13 Songs, 45 Minutes


Ratings and Reviews

4.1 out of 5
80 Ratings
80 Ratings

Different...but still Transit

Luke The Skoop

Listen & Forgive was an absolutely phenomenal album from these guys that showed major improvement on all levels from their earlier work. So to say the least, my expectations were very high for Young New England. For the most part, it has lived up to them. There has definitly been a slight change in style again which is to be expected from each Transit release. This is overall softer and slower than any previous Transit album. This is ok though, because the new change in style is executed well. A good example of this is the single "Nothing Lasts Forever". A softer, catchier song than any previous openers, I hated it at first, but it's grown on me. The whole album has grown on me over all of the times I have listened to it actually, so give it a chance if you don't like it as much. One of the bigger changes exemplified in Young New England is the vocals have changed pretty substantially. Now they are sung in a lower key and it seems to be more in Joe's comfort range. I don't like this change as much because I previously loved the range in the older Transit records. However, it works pretty well for the change in style on the album. Overall, this may be a dissapointment to some Transit fans (it was to me at first). It's not as good as Listen & Forgive, but it's a really good album in itself if you give it a chance. Also, it's got a summer vibe to it so I'll be jamming it this Summer for sure.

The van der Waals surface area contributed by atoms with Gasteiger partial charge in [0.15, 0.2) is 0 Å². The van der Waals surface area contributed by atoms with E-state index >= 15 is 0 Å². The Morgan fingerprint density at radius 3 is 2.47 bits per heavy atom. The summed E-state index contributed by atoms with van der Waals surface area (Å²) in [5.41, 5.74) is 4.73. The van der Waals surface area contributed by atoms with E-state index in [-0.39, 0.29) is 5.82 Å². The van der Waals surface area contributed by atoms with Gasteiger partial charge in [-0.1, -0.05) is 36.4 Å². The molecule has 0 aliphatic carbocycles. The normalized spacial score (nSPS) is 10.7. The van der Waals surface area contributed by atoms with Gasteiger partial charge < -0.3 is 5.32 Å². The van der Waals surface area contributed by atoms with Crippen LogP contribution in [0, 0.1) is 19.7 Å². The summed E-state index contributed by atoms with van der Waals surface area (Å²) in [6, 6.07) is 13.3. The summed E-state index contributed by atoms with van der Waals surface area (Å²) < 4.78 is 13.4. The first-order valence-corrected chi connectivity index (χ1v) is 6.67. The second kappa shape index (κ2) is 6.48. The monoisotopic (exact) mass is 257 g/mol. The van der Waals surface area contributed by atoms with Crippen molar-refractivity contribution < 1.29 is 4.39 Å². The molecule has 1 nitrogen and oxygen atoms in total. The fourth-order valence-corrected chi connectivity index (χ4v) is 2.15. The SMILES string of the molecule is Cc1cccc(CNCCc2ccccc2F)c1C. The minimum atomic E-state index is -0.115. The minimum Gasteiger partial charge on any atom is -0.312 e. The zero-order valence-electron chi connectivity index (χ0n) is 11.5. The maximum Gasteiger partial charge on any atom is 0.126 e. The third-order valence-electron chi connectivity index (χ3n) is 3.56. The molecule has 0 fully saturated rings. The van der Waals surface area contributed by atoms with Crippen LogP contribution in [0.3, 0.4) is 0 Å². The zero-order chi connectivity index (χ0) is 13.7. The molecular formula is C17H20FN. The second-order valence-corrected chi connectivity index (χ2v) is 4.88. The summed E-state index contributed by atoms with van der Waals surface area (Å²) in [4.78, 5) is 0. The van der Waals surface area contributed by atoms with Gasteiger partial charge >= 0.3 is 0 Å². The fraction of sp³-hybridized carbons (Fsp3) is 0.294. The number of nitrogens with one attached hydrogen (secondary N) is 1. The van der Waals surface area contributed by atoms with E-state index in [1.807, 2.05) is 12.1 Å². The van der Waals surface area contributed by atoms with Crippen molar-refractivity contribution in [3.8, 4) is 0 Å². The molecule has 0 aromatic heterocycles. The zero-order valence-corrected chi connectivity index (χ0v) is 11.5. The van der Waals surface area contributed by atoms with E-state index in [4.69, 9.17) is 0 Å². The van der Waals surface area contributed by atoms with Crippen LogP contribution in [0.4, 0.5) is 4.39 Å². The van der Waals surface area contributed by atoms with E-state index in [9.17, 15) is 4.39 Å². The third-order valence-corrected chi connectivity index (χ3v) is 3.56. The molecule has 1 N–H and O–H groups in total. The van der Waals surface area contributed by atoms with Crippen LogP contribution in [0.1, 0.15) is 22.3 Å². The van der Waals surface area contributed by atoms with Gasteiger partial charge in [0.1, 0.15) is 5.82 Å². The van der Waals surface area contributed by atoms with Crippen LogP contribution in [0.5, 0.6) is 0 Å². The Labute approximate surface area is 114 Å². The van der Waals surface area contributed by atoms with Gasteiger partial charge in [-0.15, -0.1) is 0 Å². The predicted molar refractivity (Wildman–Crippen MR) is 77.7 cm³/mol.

A Really Good Album

Shane O'Donohue

Transit's "Listen & Forgive" was by far one of the best albums of 2011, so the bar was set quite high for this new release. Despite it being a solid album, "Young New England" does not live up to the high expectations but is an excellent Transit nonetheless! Buy it and support a great band!



Transit delivered with this new album. Sound is different, but, still great music.

About Transit

Transit were formed in Boston, Massachusetts by vocalist Joe Boynton, drummer Daniel Frazier, bassist P.J. Jefferson, and guitarists Joseph Lacy and Tim Landers. Originally an emo band, the five-piece recorded 2007's Let It Out EP and its 2008 debut full-length, This Will Not Define Us, for Barrett Records. After a switch to Run for Cover, another two releases followed: 2009's Stay Home EP and 2010's Keep This to Yourself. Lacy left in 2011, to be replaced by Torre Cioffi on guitar, and the group's sound started to bend to match the indie pop trend. That year, they released Something Left Behind, and then moved to Rise Records for 2011's Listen & Forgive and 2013's Young New England. ~ Jason Lymangrover




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